I’m weathering the pandemic at my parents’ house. From where I spend my days, on an armchair in the sitting room, I can hear my dad working in his office. It’s not as silent as you might expect. The peace is punctuated, increasingly these days, by very loud videos – which he has learned are called “memes” – that he watches again and again, finding them funnier with every revisit.
The virus that has been nicknamed the “boomer remover” has also awoken the generation of baby boomers, those born after the Second World War, to meme culture. The older people in my life seem, as one, to have gone meme-mad. Everything is forwarded on WhatsApp or Messenger, and no videos or pictures that are sent to me come with an explanation or an endorsement beyond the crying-laughing emoji. It is assumed that I will devour whatever bleak little sketch I am served, because that is what boomers do when they are sent something.
In a way, the fact that older people are embracing memes is no bad thing. Stuff is pretty weird right now. The more jokes we can tell one another the better. Certainly, it’s nice to hear my mother laughing at errant goats, rather than seeing her fret about Covid-19 testing capacity.
There’s also something endearing about the way boomers are embracing memes, with an innocence and wonder that makes me nostalgic. “I can’t believe how funny this is,” my mum will tell me, wiping her eyes as she watches, again, some kid doing a pratfall or a cat leaping at the sight of a cucumber.
Of course, boomers have been scoping out this internet thing for a while. They love Facebook. They love a good email and a forum. But until fairly recently, friends and family members of mine who are 50-plus have seldom felt the impetus to send me “content”. A 29-year-old tells me that she and her siblings have had to put a moratorium on coronavirus jokes on the family chat, to stem the tide of lolz coming at them hourly from their parents.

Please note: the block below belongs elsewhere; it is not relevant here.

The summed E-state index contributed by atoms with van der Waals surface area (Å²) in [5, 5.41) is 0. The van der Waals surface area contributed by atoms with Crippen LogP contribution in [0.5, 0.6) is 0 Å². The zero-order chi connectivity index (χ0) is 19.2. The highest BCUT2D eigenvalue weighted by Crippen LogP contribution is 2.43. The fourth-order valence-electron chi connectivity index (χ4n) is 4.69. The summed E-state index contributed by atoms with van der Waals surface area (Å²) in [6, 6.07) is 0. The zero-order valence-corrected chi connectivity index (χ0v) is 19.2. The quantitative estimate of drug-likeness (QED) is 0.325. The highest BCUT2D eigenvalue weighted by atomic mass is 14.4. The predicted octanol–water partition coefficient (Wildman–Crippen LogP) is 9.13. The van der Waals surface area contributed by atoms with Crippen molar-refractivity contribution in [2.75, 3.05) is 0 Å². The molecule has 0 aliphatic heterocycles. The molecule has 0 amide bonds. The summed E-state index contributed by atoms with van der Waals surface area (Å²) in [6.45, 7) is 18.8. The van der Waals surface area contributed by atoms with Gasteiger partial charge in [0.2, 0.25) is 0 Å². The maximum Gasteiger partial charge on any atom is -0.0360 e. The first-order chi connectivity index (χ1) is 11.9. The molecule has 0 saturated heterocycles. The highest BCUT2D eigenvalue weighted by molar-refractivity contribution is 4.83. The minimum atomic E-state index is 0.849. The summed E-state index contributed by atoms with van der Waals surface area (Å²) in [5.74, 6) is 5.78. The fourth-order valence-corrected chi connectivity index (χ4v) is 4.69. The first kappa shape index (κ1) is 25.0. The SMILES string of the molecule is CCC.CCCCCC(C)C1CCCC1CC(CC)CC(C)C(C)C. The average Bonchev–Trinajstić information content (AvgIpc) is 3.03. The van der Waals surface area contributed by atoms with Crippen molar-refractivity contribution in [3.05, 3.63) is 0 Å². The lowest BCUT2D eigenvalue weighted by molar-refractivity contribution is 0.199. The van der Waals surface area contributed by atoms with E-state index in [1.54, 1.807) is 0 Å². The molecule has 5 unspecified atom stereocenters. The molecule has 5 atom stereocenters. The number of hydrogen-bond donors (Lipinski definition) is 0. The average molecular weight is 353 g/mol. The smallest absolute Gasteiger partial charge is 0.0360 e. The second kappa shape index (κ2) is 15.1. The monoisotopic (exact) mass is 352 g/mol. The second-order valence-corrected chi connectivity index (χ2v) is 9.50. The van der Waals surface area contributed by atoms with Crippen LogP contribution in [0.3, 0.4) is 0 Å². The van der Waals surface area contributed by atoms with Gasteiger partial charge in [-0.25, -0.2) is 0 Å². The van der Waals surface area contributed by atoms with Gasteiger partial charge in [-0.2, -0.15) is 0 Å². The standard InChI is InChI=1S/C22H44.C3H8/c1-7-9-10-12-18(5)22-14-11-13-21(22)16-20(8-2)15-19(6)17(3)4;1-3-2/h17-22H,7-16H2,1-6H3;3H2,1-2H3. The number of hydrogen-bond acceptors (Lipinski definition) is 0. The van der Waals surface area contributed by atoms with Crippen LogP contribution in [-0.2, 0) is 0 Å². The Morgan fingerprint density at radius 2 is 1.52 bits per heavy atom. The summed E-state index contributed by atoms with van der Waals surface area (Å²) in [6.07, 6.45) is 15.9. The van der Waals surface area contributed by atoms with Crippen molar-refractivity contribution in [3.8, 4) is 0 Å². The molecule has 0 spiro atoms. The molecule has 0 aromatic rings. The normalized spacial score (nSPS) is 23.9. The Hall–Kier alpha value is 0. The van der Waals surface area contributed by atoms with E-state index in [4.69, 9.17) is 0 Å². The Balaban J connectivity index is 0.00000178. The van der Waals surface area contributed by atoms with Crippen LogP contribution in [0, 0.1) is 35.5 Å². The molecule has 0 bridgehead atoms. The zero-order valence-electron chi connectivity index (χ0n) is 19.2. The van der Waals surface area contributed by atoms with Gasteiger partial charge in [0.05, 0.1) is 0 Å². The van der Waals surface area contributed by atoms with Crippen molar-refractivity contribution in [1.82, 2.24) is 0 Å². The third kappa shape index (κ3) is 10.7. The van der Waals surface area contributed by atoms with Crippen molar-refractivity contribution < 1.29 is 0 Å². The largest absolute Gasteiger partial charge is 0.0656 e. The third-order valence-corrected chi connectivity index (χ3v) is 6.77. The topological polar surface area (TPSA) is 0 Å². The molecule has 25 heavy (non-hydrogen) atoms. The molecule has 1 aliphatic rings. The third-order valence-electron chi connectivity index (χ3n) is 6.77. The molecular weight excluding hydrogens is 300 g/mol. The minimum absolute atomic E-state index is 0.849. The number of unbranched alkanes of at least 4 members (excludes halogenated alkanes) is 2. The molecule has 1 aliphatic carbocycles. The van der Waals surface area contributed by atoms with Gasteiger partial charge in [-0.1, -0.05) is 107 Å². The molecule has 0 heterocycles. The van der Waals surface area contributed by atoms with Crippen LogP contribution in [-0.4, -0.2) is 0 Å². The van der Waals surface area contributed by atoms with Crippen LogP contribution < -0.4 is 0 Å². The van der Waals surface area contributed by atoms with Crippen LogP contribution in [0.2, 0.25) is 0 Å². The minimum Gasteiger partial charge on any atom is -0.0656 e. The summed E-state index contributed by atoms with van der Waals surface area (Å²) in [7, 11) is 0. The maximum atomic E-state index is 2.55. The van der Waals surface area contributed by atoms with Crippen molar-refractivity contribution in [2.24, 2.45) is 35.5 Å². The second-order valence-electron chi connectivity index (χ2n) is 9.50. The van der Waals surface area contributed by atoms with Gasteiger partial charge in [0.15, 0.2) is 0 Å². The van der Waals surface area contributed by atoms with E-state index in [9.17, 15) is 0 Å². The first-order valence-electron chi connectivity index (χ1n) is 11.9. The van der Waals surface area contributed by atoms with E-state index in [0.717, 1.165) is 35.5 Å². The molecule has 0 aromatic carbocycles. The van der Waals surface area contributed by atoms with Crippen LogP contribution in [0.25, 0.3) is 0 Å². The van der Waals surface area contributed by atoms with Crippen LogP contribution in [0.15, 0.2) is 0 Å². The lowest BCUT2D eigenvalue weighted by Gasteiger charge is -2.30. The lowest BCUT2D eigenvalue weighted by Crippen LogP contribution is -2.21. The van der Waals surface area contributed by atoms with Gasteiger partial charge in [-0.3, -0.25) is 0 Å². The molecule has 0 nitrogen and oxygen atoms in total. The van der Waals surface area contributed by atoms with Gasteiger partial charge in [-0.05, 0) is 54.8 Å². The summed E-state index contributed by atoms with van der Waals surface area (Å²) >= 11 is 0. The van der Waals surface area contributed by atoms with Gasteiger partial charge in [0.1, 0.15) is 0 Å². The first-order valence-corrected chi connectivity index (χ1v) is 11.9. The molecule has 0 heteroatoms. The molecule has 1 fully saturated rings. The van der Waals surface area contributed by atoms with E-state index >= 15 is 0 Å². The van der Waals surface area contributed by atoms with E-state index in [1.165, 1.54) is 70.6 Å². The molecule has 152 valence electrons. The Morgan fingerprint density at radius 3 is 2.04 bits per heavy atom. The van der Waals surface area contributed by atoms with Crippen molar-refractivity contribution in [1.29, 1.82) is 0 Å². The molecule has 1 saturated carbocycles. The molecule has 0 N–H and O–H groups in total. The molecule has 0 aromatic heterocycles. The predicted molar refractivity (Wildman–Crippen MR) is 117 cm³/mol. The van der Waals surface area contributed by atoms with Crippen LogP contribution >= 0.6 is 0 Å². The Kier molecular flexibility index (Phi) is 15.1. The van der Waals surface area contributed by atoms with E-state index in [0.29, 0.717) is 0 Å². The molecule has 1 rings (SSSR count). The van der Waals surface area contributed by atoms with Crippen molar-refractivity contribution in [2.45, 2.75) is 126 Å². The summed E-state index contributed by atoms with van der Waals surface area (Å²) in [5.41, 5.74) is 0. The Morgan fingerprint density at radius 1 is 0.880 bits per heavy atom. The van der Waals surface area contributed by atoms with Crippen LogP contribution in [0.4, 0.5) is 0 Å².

Is there a quintessential boomer meme? There are certainly evergreen themes. Lots of the videos I’ve noticed doing the rounds revolve around domestic strife. Particularly, the joke that husbands hate their wives. I’ve been forwarded a few times now the video of an American guy who is asked by a friend where he would like to spend his quarantine. Option A, the friend explains off-camera, is at home with his wife. And option B is… But before the friend can finish his sentence, the man yells “option B, option B”. Geddit? He’d rather be anywhere than holed up with his wife.
Jokes about alcohol are another boomer crowd-pleaser. “Quick question,” asks one viral tweet about the stresses of home-schooling. “How are teachers not alcoholics? #sendhelp”. Other photo-based memes ask the eternal question, “What time is wine o’clock?” And there seem to be endless videos that show someone pouring themselves a modest glass of wine, until the perspective shifts and you realise the glass is the size of a barrel. Ha, ha.
One of the mysteries of the meme pandemic – and it’s hard to plumb given the black box that is WhatsApp – is where these memes come from. I ask an expert: my mother. Does she spend her time combing the internet for content? “No,” she says, appalled. She has “about four dealers” who send her stuff that makes her laugh. She then passes her favourite memes on. She also has a group of friends she calls “the Coven” who supply with her good videos. What I admire is her commitment – she will wade through an entire minute of a video, no matter how boring. She has faith. Whereas if I’m not hooked within 20 seconds, I jump ship.
It’s good to see boomers finally realising the fun that can be had online. But their etiquette has some way to go. My little sister, a Gen-Zer umbilically linked to her phone, wouldn’t dream of watching a video at maximum volume while everyone is watching TV together. My parents might, though they’re unfailingly polite the rest of the time.
The meme explosion also seems to have lowered standards of propriety. My godfather – not a creep – seems to relish sending me videos that involve some poor bloke having his trousers pulled down as a prank. I don’t know how to tell him I’m tired of seeing strangers’ penises.
With things as febrile as they are right now, it’s perhaps to be expected that norms have yet to be established. My grandpa died last week, and it was really sad, but he was old and he didn’t die of coronavirus, thank goodness. Within hours of it happening, my mum was back on the meme wagon. She stopped crying for a few minutes and watched videos that her mysterious meme-dealers had sent her, laughing helplessly and forwarding them dutifully on. I was grateful that something, no matter how eerily anodyne or formulaic, was cheering her up.
Leaf Arbuthnot is a freelance journalist and a novelist